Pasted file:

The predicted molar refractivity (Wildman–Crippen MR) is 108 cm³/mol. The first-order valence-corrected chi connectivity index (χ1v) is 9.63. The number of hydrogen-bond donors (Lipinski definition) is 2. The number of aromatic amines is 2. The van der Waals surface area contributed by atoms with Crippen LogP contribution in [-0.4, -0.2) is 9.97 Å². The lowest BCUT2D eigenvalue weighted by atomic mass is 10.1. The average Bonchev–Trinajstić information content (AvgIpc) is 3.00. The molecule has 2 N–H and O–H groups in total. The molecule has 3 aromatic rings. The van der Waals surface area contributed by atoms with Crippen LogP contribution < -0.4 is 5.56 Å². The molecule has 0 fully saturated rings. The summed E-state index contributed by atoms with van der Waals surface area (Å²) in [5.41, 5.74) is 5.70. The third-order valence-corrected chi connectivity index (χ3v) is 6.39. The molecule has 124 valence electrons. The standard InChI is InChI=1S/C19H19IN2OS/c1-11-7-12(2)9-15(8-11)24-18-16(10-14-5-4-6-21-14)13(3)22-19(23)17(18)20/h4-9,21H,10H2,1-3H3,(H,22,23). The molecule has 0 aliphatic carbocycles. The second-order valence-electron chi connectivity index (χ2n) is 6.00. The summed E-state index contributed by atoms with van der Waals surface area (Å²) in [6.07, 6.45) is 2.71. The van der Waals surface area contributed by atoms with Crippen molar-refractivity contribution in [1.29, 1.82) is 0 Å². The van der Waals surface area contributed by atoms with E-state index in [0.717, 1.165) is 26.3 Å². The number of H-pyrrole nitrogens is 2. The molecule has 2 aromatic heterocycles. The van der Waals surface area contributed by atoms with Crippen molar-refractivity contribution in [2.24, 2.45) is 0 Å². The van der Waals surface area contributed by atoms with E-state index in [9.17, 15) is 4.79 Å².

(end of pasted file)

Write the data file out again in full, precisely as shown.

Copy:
The predicted molar refractivity (Wildman–Crippen MR) is 108 cm³/mol. The first-order valence-corrected chi connectivity index (χ1v) is 9.63. The number of hydrogen-bond donors (Lipinski definition) is 2. The number of aromatic amines is 2. The van der Waals surface area contributed by atoms with Crippen LogP contribution in [-0.4, -0.2) is 9.97 Å². The lowest BCUT2D eigenvalue weighted by atomic mass is 10.1. The average Bonchev–Trinajstić information content (AvgIpc) is 3.00. The molecule has 2 N–H and O–H groups in total. The molecule has 3 aromatic rings. The van der Waals surface area contributed by atoms with Crippen LogP contribution < -0.4 is 5.56 Å². The molecule has 0 fully saturated rings. The summed E-state index contributed by atoms with van der Waals surface area (Å²) in [5.41, 5.74) is 5.70. The third-order valence-corrected chi connectivity index (χ3v) is 6.39. The molecule has 124 valence electrons. The standard InChI is InChI=1S/C19H19IN2OS/c1-11-7-12(2)9-15(8-11)24-18-16(10-14-5-4-6-21-14)13(3)22-19(23)17(18)20/h4-9,21H,10H2,1-3H3,(H,22,23). The molecule has 0 aliphatic carbocycles. The second-order valence-electron chi connectivity index (χ2n) is 6.00. The summed E-state index contributed by atoms with van der Waals surface area (Å²) in [6.07, 6.45) is 2.71. The van der Waals surface area contributed by atoms with Crippen molar-refractivity contribution in [1.29, 1.82) is 0 Å². The van der Waals surface area contributed by atoms with E-state index in [0.717, 1.165) is 26.3 Å². The number of H-pyrrole nitrogens is 2. The molecule has 2 aromatic heterocycles. The van der Waals surface area contributed by atoms with Crippen molar-refractivity contribution in [2.24, 2.45) is 0 Å². The van der Waals surface area contributed by atoms with E-state index in [9.17, 15) is 4.79 Å².